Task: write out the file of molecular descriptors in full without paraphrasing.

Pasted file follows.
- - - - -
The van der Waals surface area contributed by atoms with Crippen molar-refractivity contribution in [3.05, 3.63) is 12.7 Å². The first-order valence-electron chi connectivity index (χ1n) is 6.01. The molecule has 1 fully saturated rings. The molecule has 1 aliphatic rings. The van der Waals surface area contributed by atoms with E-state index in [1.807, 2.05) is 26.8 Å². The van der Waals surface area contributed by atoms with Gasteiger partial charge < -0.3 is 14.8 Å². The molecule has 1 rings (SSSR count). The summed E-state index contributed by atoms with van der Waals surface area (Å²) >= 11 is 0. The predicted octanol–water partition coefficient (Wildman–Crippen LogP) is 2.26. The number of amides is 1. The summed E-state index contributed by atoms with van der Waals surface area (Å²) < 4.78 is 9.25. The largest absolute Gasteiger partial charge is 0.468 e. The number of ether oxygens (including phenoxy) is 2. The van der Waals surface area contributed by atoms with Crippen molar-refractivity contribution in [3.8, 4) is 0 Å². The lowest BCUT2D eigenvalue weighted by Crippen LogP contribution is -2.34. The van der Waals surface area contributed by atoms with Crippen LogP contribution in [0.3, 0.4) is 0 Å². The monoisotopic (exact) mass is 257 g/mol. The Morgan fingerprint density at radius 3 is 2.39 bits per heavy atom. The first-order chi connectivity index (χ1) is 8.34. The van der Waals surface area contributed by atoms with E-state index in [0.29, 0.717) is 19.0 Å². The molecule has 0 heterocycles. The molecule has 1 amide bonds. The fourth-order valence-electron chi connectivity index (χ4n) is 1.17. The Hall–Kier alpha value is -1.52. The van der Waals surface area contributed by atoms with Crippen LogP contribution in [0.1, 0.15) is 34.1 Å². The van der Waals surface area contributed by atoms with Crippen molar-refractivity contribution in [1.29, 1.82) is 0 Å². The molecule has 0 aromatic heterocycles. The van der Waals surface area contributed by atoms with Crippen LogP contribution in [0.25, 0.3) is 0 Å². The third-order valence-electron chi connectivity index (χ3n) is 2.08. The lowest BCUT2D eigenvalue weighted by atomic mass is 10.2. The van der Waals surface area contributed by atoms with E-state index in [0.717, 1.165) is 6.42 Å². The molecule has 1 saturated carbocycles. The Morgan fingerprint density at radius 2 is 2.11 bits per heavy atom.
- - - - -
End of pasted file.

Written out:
The van der Waals surface area contributed by atoms with Crippen molar-refractivity contribution in [3.05, 3.63) is 12.7 Å². The first-order valence-electron chi connectivity index (χ1n) is 6.01. The molecule has 1 fully saturated rings. The molecule has 1 aliphatic rings. The van der Waals surface area contributed by atoms with E-state index in [1.807, 2.05) is 26.8 Å². The van der Waals surface area contributed by atoms with Gasteiger partial charge < -0.3 is 14.8 Å². The molecule has 1 rings (SSSR count). The summed E-state index contributed by atoms with van der Waals surface area (Å²) >= 11 is 0. The predicted octanol–water partition coefficient (Wildman–Crippen LogP) is 2.26. The number of amides is 1. The summed E-state index contributed by atoms with van der Waals surface area (Å²) < 4.78 is 9.25. The largest absolute Gasteiger partial charge is 0.468 e. The number of ether oxygens (including phenoxy) is 2. The van der Waals surface area contributed by atoms with Crippen molar-refractivity contribution in [3.8, 4) is 0 Å². The lowest BCUT2D eigenvalue weighted by Crippen LogP contribution is -2.34. The van der Waals surface area contributed by atoms with Crippen LogP contribution in [0.3, 0.4) is 0 Å². The monoisotopic (exact) mass is 257 g/mol. The Morgan fingerprint density at radius 3 is 2.39 bits per heavy atom. The first-order chi connectivity index (χ1) is 8.34. The van der Waals surface area contributed by atoms with E-state index in [0.29, 0.717) is 19.0 Å². The molecule has 0 heterocycles. The molecule has 1 amide bonds. The fourth-order valence-electron chi connectivity index (χ4n) is 1.17. The Hall–Kier alpha value is -1.52. The van der Waals surface area contributed by atoms with Crippen LogP contribution in [0.1, 0.15) is 34.1 Å². The van der Waals surface area contributed by atoms with Crippen molar-refractivity contribution in [1.29, 1.82) is 0 Å². The molecule has 0 aromatic heterocycles. The van der Waals surface area contributed by atoms with Crippen LogP contribution in [0.25, 0.3) is 0 Å². The third-order valence-electron chi connectivity index (χ3n) is 2.08. The lowest BCUT2D eigenvalue weighted by atomic mass is 10.2. The van der Waals surface area contributed by atoms with E-state index in [0.717, 1.165) is 6.42 Å². The molecule has 1 saturated carbocycles. The Morgan fingerprint density at radius 2 is 2.11 bits per heavy atom.